Chat / Collaboration tools

Has anyone integrated any tools with Moqui for internal collaboration, customer support, etc?
I was primarily thinking about this as a nice feature to have available directly within the application to provide support. But it could be useful for internal collaboration as well. Most companies are using something like Slack and are often used to facilitate manual steps in a business process.
If you have any ideas for tools please respond to this thread. Here is what I have come up with so far:
Jami - peer to peer, no central server required and supports all the expected features of a modern collaboration platform (IM, audo / video calls, group chats, etc), open source - looks like more of a commercial open source model, community edition with limited features. Connects to many other messaging platforms (Facebook messenger, Twitter, Telegram, etc) and has some features tailored to customer service teams.
Pidgen - GPL license, supports many protocols and long list of plugins for just about any tool out there. Chat only, no video, voice, file sharing, etc.

If the goal is simply in app customer support that could limit and simplify the scope.


I would take a serious look at matrix which is a protocol for this problem. It already has an ecosystem around it and can talk to just most common chat clients. It also would be good for internal communication as it’s encrypted and handles privacy well.

Parallel to jami is jitsi which is used by and matrix.

There’s various other help desk and communication tools that I’ve found here.

If I were doing this in realistically / conservatively I would start small before adopting 3rd party dependencies. Use WeCreate’s Message screen, start by connecting it with sms, and then use the platform’s API that you need to connect to (such as slack). Use the same or similar data model for internal communication as in WeCreate.

Hopefully that’s helpful


This is a good topic for our next community call. I agree on starting small and avoiding any third party dependencies.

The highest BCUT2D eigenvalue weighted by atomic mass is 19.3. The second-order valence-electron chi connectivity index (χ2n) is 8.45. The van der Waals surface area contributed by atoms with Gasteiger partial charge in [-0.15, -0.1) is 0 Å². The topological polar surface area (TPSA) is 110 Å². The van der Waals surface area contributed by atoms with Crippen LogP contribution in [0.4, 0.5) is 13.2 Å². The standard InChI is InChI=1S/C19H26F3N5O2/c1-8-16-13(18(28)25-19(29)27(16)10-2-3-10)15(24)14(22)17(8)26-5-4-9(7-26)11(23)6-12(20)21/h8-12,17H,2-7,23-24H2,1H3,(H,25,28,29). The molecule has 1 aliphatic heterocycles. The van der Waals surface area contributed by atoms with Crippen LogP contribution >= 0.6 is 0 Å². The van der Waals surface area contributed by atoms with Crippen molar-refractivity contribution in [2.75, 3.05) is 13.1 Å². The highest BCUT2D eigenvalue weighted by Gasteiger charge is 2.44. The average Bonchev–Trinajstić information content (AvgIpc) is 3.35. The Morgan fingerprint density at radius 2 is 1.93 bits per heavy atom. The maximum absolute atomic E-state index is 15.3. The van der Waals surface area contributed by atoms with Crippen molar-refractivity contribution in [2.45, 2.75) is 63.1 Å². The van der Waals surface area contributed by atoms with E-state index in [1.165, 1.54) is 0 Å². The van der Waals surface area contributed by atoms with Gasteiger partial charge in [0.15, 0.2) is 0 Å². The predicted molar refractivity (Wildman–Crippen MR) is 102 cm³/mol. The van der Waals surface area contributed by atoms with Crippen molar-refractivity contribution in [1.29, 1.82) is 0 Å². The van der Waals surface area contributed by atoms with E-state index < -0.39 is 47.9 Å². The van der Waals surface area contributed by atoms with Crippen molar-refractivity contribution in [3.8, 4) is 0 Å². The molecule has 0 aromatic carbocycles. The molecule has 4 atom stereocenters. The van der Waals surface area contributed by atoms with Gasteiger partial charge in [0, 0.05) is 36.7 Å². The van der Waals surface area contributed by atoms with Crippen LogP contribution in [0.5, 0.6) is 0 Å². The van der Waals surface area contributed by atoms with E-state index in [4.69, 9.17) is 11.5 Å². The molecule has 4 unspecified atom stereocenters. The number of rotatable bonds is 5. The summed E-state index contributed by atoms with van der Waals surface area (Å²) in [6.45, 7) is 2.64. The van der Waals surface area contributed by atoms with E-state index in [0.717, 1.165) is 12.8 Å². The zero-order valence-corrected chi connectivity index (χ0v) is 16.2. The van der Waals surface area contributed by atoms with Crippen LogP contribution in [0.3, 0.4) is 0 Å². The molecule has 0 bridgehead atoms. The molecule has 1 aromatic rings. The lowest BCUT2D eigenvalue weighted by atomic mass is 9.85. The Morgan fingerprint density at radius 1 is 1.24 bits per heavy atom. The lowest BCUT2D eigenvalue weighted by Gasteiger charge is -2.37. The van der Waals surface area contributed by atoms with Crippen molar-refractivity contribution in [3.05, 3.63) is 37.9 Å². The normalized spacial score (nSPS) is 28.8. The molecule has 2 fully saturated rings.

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Followed your info, Idid a a little research.

Server: rocky linux 8
matrix server: dendrite. Get code from github
, then Follow the instruction on official site. Up and running.
ios matrix client: syphon
Embeddable web piece: chatter. Download code from github. Change the code to call login with accesstoken instead of register new matrix account because of some register trouble. Write 2 services of registering and login though direct call to dendrite admin api. Then, whenever moqui user logins, call service of login to matix to get access token and deviceid. Then render them to javascript block on page. Let chatter get those info, then chatter get up and running.

currently if in running the browser cache get cleared somehow, chatter will get into trouble because of error on operating on session. Refreshing page makes it up and running again

That is all

managed to get it up and running.
if interested, click and take a look

and the strategy has been changed a little abit:
moqui will send a known matrix users username and password to chatter, then chatter use it to login, and invites a known matrix use who is supposed to answer the talking request.
To use this login method in chatter, you may have to either call querylogin or write your own function which return a object the login method needs as a parameter, the self defined function is like this:

// ************************ compy the following function into hdrogen.cjs.js and under node modulers ******************
// … and to run yarn start, copy it to hydrogen-view-sdk.js under node modulers
// ************************ search _parseLoginOptions will find those 3 files
getPasswordLoginMethod(homeserver) {
const result = { homeserver };
result.password = (username, password) => new PasswordLoginMethod({ homeserver, username, password });
return result

Have fun coding!

I have integrated moqui in one project with openfire and I think that’s a powerful combo. Openfire is an XMPP server written in java, furthermore you can embed the database into moqui using the entity facade.

So compatibility in terms of java (openfire) and xml (xmpp protocol) makes it a nice fit. There are many servers and clients and I think the performance and architecture are compatible and robust.